This section is from the book "British Wild Flowers - In Their Natural Haunts Vol5-6", by A. R. Horwood. Also available from Amazon: A British Wild Flowers In Their Natural Haunts.
Limestones, as a rule, form bold massifs or hills, and they are not covered by a great thickness of soil. Indeed, large areas are denuded of soil, forming pavements, and upon these plants grow as upon the slopes where detritus has accumulated.
1 Cf. also Section IV.
The natural type of woodland upon limestones is Ash wood, which ranges up to an altitude of 1000 ft. Associated with the Ash are the Wych Elm and Hawthorn, the former at lower elevations in damp situations, the latter higher up in dry situations, and either may replace the Ash locally.
Juniper and Yew are also found on calcareous soils. The Hazel is common, but the Alder is local. In some areas the Birch is found. Other members of tree or scrub zones are Lime, Buckthorn, Spindle Tree, Scotch Rose, Eglantine, White Beam (as on chalk), Cornel, Wayfaring Tree, Privet, Spurge Laurel. Heaths and Ling are absent. In damp spots the herbaceous types are Marsh Marigold, Meadow-sweet, Water Avens, Valerian, Butterbur, Melancholy Thistle, Jacob's Ladder, Scorpion Grass, Bur Reed, Reed, etc.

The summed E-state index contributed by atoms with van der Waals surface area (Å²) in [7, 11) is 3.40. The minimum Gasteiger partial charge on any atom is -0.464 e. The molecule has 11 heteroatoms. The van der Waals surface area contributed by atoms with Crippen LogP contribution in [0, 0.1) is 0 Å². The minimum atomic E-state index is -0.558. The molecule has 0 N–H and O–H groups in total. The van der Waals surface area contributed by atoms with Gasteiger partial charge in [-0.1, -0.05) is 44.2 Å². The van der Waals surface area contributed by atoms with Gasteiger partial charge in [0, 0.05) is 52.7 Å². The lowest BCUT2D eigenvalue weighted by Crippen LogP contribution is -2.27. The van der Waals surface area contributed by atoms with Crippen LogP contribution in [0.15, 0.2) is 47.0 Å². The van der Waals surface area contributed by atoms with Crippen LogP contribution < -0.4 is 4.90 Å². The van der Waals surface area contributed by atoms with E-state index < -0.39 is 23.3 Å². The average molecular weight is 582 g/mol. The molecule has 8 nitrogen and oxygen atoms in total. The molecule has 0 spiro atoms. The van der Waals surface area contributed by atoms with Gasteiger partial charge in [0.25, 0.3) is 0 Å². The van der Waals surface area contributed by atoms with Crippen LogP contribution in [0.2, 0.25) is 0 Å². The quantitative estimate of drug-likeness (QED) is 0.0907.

On dry soils Dog's Mercury and Moschatel are very characteristic types, and in damper places Yellow Archangel, Ransoms, Bellflower. Ground Ivy, and, where the ground is stony, Hairy St. John's Wort, Nettle, Wood Sage, Lily-of-the-Valley, Melic Grass.
Rocky knolls occur where there is little or no soil and bare rock, with cryptogams, Sandwort, Whitlow Grass, Rue-leaved Saxifrage, Biting Stonecrop, Thyme. The woodland ceases where the rocks outcrop, except on the pavements. The screes and cliffs, when damp, are colonized by the vegetation of the Ash wood itself.